Stella Tennent made her name in modeling, adopting a traditionally feminine aesthetic, which left the stars out of her career. With her blunt pixie cut and piercing stare, she was the epitome of 90s fashion.
Vogue reported that Tennant, who maintained his edge during his long career in fashion, died this week at the age of 50. Tennent’s family, which included her husband, David Lassenet, and their four children, confirmed the news in a statement to the fashion outlet.
“It is with great sadness that we announce the sudden death of Stella Tennant on 22 December 2020,” the statement said. “Stella was an amazing woman and an inspiration to all of us. She will be greatly missed.”
Tennant was a genius model in a punkier look than fellow British supermodels Kate Moss and Naomi Campbell. His hair was often short and pointed, and you could hardly catch his crack in the pages of Vogue.
Stella Tennent, seen here in 2011, was a collection by Karl Lagerfeld, the channel’s late head. Credit: Remy de la Mauviniere / AP
For all the edge he brought to editorial fashion, designers praised him. He was a collection of fashion publishers, like Helmut Lang, whose shows he described walking among his favorites, and the late Karl Lagerfel when he led the channel. She continued to appear on the runway until earlier this year, when she left for Valentino for Paris Fashion Week.
Born in Britain’s aristocracy and on a sheep farm in Scotland, Tennant modeling “accidentally,” told British Vogue in 2018. While many models of his era were discovered as teenagers by scouts, Tennant was still posing photos to casting agents. In her early 20s. She would have graduated from art school and planned to pursue sculpture if she had not done modeling.
A 1993 British Vogue feature called “London Girls” proved to be her big break. Tennant, his eyes ringed with heavy black eyeliner, wore an Alexander McQueen dress and a destroyer septum piercing. Surrounded by experienced models, the 22-year-old was asked to appear in an advertisement for Versace in the shoot.
Soon, she was appearing in a season of 75 runways, she said in a 2018 interview. She was tired of the frantic pace of fashion when she and her husband decided to have children.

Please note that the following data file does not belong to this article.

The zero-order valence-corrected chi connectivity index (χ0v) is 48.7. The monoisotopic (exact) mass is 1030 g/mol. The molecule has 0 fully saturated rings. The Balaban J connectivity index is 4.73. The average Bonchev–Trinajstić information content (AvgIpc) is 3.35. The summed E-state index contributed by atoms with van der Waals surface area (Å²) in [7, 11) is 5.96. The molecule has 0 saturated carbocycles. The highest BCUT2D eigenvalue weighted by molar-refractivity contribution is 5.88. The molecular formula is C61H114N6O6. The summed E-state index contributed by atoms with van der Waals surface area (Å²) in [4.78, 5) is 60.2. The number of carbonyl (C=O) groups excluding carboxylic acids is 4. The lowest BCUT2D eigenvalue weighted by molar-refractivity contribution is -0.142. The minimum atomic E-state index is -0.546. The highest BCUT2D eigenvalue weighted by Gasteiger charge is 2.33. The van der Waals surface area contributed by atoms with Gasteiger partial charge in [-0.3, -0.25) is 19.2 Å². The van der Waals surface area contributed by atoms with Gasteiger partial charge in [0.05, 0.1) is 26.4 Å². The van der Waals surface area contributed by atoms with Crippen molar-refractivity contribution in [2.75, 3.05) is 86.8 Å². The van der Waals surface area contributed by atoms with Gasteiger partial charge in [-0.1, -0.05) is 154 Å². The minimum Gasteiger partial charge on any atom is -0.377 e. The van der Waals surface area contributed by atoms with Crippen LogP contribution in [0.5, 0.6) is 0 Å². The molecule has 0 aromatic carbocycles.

“I gave it my all, all my energy and time, and now we are going together and have a family,” she told Fashion Publication to The Document Journal in 2018. And I thought I was signing out. ”
When fashion magazines began to prefer a more traditionally glamorous look to models in the 2000s, Tennant said she felt her lighting was waning.
“The agency didn’t really know what to do with me,” she remembered. “I thought, ‘Well, it’s no surprise. I have my own little moment, and fashion has moved on, and I’ll be together too.”
Tennant continued modeling, even though she was younger than in her 20s. On the occasion, some of his four children will appear in shootings with him, including 2019, when he and his daughter Iris will be promoting an UK ad in a commercial with second hand shopping. (Tencent devoted much of his time to promoting sustainable causes.)
Perhaps the most memorable moment of the last decade came in 2012, when he and the British supermodel were straggling in the closing ceremonies of the London Summer Olympics. Along with Moss, Campbell and more, Tennant donated a Christopher Kane suit – the only woman among them not in a dress. His hair was dyed black and cut in the style of a jagged liquorice. His edge only intensified.
The fashion world mourns
Tennant’s continued costs and colleagues mourn her demise.
Campbell, in an Instagram post, called Tennant “a class act in every way”.
“When we always looked at each other from where we came out,” she wrote. “A symbol of ease and grace, even when you sit in a corner and work your needle.”
On Twitter, Versace said
Tennant was a collection of knowledgeable and “family friends” founders of the late house for many years.
Nina Garcia, Editor-in-Chief of Elle and “Project Runway” Judge, said
Tencent has “an effortless elegance with mixed fragrance and an effortless aura” that inspires the designers’ scores.
With the death of Tennent, fashion has lost one of its favorite nonconformities.